Yesterday morning I was very pleased to encounter, in The Wall Street Journal, a report by Brian Blackstone on deflation in Switzerland. In it Blackstone observes that the Swiss case appears to contradict the widespread belief among economists ("as close to an economic consensus as you can get," he says) that deflation is necessarily a bad thing.
Blackstone's report pleased me because, as many Alt-M readers will know, I've been banging the drum for "good" deflation for decades. I started doing so with The Theory of Free Banking , when I imagined that I'd made a new discovery. There I observed, among other things, "that a fall in prices in response to reduced per-unit costs is, not only consistent with, but essential to the maintenance of equilibrium" (p. 99) and that "What is needed is a policy that prevents price changes due to changes in the demand for money relative to income without preventing price changes due to changes in productive efficiency" (p. 101). Not quite a decade later, in Less Than Zero: The Case for a Falling Price Level in a Growing Economy , I developed the same arguments, defending what I then called a "productivity norm" ideal for price-level movements, at much greater length. By then I'd also learned that, despite the consensus to which Blackstone refers, the idea I was defending was anything but new: in fact, until the Keynesian revolution came along, economists who accepted it outnumbered those who didn't.
Although the "long deflation" of 1873-1896 was roughly consistent with a productivity norm — albeit one adhered to more by accident than by design — and more specifically with "good" deflation, one rarely witnesses good deflation these days. The Swiss case is a rare exception. As Mr. Blackstone reports,
evidence of deflation's pernicious side effects—recession, weak employment, rising debt burdens—is pretty much nonexistent in Switzerland. Its economy is expected to expand this year and next, albeit slowly, in the 1% to 1.5% range. Unemployment was just 3.4% in September. Government debt is low.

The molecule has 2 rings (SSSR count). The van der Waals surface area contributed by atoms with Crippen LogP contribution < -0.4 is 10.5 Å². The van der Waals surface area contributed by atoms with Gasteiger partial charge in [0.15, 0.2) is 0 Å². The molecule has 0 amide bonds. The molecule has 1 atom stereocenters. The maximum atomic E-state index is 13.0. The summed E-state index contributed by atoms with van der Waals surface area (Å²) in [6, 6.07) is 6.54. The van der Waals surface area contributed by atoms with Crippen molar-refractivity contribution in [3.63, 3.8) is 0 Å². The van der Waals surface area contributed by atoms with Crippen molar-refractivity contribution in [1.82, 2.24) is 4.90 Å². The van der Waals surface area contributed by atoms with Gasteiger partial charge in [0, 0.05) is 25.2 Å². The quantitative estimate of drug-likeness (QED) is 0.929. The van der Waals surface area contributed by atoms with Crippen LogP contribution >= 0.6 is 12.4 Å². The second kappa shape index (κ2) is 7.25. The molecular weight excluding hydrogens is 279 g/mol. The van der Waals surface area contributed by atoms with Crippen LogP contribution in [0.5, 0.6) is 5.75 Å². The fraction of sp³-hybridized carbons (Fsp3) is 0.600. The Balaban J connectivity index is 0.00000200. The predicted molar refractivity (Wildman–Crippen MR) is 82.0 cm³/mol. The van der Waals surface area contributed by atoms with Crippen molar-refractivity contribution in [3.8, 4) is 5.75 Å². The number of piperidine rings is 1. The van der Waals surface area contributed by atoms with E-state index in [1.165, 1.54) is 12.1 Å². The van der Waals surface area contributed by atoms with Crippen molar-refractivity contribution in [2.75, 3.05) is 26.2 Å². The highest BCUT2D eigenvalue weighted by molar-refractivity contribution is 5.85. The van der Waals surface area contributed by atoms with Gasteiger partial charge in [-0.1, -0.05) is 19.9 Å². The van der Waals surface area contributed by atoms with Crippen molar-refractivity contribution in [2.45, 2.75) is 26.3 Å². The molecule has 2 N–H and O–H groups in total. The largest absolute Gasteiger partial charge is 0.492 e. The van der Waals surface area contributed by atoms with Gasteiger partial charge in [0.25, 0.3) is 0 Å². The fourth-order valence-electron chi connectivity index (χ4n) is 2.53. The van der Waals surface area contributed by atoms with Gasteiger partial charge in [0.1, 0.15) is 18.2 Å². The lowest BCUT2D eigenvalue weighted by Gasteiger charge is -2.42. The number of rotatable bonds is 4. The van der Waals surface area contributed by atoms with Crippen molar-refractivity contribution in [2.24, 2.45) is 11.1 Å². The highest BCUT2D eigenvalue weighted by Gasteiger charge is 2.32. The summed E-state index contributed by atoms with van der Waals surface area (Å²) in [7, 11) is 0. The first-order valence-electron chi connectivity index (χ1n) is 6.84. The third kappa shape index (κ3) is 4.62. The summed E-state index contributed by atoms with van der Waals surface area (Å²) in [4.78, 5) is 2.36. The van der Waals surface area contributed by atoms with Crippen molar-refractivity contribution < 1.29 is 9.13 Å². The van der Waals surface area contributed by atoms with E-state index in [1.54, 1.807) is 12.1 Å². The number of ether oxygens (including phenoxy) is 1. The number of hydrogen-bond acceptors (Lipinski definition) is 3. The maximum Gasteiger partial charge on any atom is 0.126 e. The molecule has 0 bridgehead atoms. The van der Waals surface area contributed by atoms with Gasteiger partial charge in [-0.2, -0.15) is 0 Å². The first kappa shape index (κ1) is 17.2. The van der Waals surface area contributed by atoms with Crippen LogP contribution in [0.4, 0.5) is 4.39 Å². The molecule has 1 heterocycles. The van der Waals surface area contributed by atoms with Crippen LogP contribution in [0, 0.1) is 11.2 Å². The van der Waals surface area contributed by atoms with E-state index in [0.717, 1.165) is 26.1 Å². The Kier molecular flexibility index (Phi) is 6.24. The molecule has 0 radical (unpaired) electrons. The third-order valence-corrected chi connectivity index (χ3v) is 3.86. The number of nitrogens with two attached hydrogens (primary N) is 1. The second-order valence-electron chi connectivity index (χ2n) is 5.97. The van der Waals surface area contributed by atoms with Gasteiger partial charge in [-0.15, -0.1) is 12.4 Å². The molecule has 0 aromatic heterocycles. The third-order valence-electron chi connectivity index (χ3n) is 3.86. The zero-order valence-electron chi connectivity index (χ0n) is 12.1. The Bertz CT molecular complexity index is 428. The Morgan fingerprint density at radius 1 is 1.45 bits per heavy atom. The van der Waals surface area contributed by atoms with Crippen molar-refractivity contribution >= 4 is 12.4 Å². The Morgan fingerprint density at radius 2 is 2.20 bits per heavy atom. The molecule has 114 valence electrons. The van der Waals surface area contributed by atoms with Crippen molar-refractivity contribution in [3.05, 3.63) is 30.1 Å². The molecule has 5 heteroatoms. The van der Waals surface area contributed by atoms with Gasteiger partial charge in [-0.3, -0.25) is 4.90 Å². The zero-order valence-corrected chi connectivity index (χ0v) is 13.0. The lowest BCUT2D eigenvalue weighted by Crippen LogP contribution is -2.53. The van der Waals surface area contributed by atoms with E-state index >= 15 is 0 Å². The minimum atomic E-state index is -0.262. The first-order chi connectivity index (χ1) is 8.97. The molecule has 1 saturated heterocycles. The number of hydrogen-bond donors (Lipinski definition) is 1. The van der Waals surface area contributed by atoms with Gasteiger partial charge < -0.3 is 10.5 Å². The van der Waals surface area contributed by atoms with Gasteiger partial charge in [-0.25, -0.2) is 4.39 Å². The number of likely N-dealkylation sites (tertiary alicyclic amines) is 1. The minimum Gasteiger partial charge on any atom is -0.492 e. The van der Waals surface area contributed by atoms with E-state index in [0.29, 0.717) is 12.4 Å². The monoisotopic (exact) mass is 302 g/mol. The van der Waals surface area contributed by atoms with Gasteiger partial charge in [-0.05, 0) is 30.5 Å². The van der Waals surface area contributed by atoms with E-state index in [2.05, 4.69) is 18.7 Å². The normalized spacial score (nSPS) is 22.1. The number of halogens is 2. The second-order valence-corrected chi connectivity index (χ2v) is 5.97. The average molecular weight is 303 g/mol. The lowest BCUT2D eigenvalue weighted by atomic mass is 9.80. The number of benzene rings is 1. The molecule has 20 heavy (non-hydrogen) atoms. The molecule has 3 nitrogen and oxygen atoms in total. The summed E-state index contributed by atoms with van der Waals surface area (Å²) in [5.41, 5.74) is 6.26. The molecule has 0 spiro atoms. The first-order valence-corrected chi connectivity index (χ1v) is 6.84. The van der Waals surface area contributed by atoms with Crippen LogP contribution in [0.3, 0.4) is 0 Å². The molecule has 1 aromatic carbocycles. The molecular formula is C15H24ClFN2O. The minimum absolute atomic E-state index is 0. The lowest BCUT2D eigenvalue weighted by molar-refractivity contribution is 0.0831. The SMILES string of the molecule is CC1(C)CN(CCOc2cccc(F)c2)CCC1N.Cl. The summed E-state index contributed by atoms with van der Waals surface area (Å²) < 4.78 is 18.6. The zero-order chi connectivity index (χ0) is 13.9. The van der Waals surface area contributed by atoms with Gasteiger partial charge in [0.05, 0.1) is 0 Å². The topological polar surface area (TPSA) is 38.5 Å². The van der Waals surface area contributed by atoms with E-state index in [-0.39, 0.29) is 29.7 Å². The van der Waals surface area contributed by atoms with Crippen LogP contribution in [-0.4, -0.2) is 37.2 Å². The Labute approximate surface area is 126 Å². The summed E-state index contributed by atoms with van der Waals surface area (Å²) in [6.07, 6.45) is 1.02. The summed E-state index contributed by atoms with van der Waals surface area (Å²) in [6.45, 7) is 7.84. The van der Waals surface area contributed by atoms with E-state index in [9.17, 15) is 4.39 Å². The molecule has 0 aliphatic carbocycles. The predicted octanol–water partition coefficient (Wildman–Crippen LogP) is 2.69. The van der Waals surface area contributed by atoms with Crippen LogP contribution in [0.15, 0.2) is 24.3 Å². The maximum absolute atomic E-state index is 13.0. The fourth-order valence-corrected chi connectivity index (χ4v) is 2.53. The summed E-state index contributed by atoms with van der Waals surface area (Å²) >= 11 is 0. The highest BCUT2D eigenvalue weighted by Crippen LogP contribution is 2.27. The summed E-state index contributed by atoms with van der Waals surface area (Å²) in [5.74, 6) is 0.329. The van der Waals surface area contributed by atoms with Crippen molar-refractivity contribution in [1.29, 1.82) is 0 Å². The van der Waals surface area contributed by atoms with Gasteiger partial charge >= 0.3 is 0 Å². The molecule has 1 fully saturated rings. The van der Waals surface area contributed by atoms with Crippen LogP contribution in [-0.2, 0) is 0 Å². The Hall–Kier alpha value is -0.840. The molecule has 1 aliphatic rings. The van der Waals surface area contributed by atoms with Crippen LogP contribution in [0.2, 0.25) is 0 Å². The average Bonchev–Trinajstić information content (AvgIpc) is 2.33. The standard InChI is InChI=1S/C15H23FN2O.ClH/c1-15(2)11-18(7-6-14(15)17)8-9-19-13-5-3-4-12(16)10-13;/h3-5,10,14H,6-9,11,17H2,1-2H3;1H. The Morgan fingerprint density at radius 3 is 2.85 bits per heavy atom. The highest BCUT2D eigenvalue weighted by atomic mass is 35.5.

Nor have Swiss wage earners had to tighten their belts:
Although wage growth has slowed in Switzerland, it was 0.6% on an annual basis in the second quarter, which combined with falling prices means strong real pay gains, boosting spending power.
Precisely. Even if the number of Swiss Francs Switzerland's workers take home isn't increasing all that rapidly, the fact that prices are falling means that their real wages may be improving at a healthy clip. And if prices are falling because unit costs are falling — if cuckoo clocks, chocolate bars, and watches cost less but are also cheaper to produce than before — Swiss industry is none the worse for it.
Concerning the crucial distinction between "good" and "bad" deflation, Mr. Blackstone quotes Swiss economist Alexander Koch. "You have to distinguish between good and bad deflation," Koch told him. "There's no crash, no strong increase in unemployment in manufacturing and as there are no bursting bubbles in other sectors, domestic demand and the labor market are quite resilient." A few B.I.S. economists, Blackstone notes, have also "challenged some of the conventional wisdom on deflation's pernicious effects."
Toward the end of his article Mr. Blackstone asks, quite appropriately, "So why aren't central banks embracing the Swiss example?" "Analysts note," he writes in answering the question, "that it's difficult to distinguish between good and bad deflation until it's too late." However, that answer simply won't do, because distinguishing between good and bad deflation is as simple as noting whether or not nominal spending (NGDP or domestic final demand or their equivalents) are growing at healthy rates.
Finally, Mr. Blackstone reports that it may not be easy for the Swiss to keep up their regimen of good deflation, and particularly so if the ECB further eases its own policy. I hope he's wrong, or at least that the Swiss manage to keep their experiment going long enough to erase any lingering doubts concerning both the practical possibility of benign deflation, and its merits as a monetary policy objective.
 See my article, "The 'Productivity Norm' versus Zero Inflation in the History of Economic Thought." History of Political Economy 27 (4) (1995): 705-735).